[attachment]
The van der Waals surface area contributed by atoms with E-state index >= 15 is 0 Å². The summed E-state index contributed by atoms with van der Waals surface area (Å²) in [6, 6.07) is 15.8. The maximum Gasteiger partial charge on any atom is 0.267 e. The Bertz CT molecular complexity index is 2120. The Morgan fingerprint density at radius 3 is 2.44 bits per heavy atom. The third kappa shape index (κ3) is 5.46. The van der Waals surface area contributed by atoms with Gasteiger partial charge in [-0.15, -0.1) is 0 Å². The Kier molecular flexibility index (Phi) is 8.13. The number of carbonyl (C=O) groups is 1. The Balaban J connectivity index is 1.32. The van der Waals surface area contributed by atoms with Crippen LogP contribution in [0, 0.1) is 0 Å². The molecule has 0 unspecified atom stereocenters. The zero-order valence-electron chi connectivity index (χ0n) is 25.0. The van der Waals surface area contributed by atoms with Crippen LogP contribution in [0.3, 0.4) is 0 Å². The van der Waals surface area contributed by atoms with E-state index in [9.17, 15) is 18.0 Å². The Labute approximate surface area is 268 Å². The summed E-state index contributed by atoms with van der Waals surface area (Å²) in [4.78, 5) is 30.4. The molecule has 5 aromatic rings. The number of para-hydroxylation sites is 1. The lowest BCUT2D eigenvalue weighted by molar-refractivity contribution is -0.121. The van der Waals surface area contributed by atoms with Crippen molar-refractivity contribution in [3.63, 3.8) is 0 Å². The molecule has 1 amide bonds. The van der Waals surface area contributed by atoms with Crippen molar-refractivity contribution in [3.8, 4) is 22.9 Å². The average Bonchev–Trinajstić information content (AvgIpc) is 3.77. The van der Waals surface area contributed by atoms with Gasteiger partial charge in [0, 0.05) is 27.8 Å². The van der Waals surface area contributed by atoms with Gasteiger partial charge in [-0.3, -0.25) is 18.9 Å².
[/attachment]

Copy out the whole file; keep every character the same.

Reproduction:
The van der Waals surface area contributed by atoms with E-state index >= 15 is 0 Å². The summed E-state index contributed by atoms with van der Waals surface area (Å²) in [6, 6.07) is 15.8. The maximum Gasteiger partial charge on any atom is 0.267 e. The Bertz CT molecular complexity index is 2120. The Morgan fingerprint density at radius 3 is 2.44 bits per heavy atom. The third kappa shape index (κ3) is 5.46. The van der Waals surface area contributed by atoms with Gasteiger partial charge in [-0.15, -0.1) is 0 Å². The Kier molecular flexibility index (Phi) is 8.13. The number of carbonyl (C=O) groups is 1. The Balaban J connectivity index is 1.32. The van der Waals surface area contributed by atoms with Crippen LogP contribution in [0, 0.1) is 0 Å². The molecule has 0 unspecified atom stereocenters. The zero-order valence-electron chi connectivity index (χ0n) is 25.0. The van der Waals surface area contributed by atoms with Crippen LogP contribution in [0.3, 0.4) is 0 Å². The van der Waals surface area contributed by atoms with E-state index in [9.17, 15) is 18.0 Å². The Labute approximate surface area is 268 Å². The summed E-state index contributed by atoms with van der Waals surface area (Å²) in [4.78, 5) is 30.4. The molecule has 5 aromatic rings. The number of para-hydroxylation sites is 1. The lowest BCUT2D eigenvalue weighted by molar-refractivity contribution is -0.121. The van der Waals surface area contributed by atoms with Crippen molar-refractivity contribution in [3.63, 3.8) is 0 Å². The molecule has 1 amide bonds. The van der Waals surface area contributed by atoms with Crippen molar-refractivity contribution in [3.8, 4) is 22.9 Å². The average Bonchev–Trinajstić information content (AvgIpc) is 3.77. The van der Waals surface area contributed by atoms with Gasteiger partial charge in [0, 0.05) is 27.8 Å². The van der Waals surface area contributed by atoms with Gasteiger partial charge in [-0.3, -0.25) is 18.9 Å².